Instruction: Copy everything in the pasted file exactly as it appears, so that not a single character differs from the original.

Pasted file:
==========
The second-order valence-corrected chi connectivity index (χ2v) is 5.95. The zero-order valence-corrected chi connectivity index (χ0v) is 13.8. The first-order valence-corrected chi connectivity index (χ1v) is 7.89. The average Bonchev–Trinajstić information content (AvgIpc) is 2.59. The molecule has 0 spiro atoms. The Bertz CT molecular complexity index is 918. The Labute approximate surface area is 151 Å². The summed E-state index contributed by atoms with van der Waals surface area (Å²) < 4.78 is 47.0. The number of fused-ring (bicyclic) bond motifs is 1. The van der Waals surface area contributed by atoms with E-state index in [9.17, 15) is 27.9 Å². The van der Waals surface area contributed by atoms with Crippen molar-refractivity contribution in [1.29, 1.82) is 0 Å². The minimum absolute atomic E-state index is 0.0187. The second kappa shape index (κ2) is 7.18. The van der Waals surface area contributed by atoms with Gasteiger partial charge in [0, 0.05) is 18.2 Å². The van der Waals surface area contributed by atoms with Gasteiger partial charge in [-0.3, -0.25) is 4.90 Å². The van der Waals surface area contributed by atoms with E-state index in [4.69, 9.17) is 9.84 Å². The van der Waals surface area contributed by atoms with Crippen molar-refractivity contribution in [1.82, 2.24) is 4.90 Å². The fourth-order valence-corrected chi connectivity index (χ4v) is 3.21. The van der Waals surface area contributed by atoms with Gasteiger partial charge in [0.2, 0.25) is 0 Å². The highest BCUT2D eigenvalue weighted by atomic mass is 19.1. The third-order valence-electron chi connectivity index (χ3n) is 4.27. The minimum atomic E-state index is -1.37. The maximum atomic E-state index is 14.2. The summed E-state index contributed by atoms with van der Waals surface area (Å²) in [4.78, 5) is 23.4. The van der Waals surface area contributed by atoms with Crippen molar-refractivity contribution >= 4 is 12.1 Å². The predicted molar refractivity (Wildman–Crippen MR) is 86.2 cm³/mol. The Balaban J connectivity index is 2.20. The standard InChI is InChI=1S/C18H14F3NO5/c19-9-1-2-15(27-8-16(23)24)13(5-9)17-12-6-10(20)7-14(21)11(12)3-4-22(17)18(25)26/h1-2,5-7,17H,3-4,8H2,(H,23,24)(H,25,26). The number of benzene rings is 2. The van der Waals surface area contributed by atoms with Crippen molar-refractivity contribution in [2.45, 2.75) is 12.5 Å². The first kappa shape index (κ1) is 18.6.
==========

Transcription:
The second-order valence-corrected chi connectivity index (χ2v) is 5.95. The zero-order valence-corrected chi connectivity index (χ0v) is 13.8. The first-order valence-corrected chi connectivity index (χ1v) is 7.89. The average Bonchev–Trinajstić information content (AvgIpc) is 2.59. The molecule has 0 spiro atoms. The Bertz CT molecular complexity index is 918. The Labute approximate surface area is 151 Å². The summed E-state index contributed by atoms with van der Waals surface area (Å²) < 4.78 is 47.0. The number of fused-ring (bicyclic) bond motifs is 1. The van der Waals surface area contributed by atoms with E-state index in [9.17, 15) is 27.9 Å². The van der Waals surface area contributed by atoms with Crippen molar-refractivity contribution in [1.29, 1.82) is 0 Å². The minimum absolute atomic E-state index is 0.0187. The second kappa shape index (κ2) is 7.18. The van der Waals surface area contributed by atoms with Gasteiger partial charge in [0, 0.05) is 18.2 Å². The van der Waals surface area contributed by atoms with Gasteiger partial charge in [-0.3, -0.25) is 4.90 Å². The van der Waals surface area contributed by atoms with E-state index in [4.69, 9.17) is 9.84 Å². The van der Waals surface area contributed by atoms with Crippen molar-refractivity contribution in [1.82, 2.24) is 4.90 Å². The fourth-order valence-corrected chi connectivity index (χ4v) is 3.21. The van der Waals surface area contributed by atoms with Gasteiger partial charge in [0.2, 0.25) is 0 Å². The highest BCUT2D eigenvalue weighted by atomic mass is 19.1. The third-order valence-electron chi connectivity index (χ3n) is 4.27. The minimum atomic E-state index is -1.37. The maximum atomic E-state index is 14.2. The summed E-state index contributed by atoms with van der Waals surface area (Å²) in [4.78, 5) is 23.4. The van der Waals surface area contributed by atoms with Crippen molar-refractivity contribution >= 4 is 12.1 Å². The predicted molar refractivity (Wildman–Crippen MR) is 86.2 cm³/mol. The Balaban J connectivity index is 2.20. The standard InChI is InChI=1S/C18H14F3NO5/c19-9-1-2-15(27-8-16(23)24)13(5-9)17-12-6-10(20)7-14(21)11(12)3-4-22(17)18(25)26/h1-2,5-7,17H,3-4,8H2,(H,23,24)(H,25,26). The number of benzene rings is 2. The van der Waals surface area contributed by atoms with Crippen molar-refractivity contribution in [2.45, 2.75) is 12.5 Å². The first kappa shape index (κ1) is 18.6.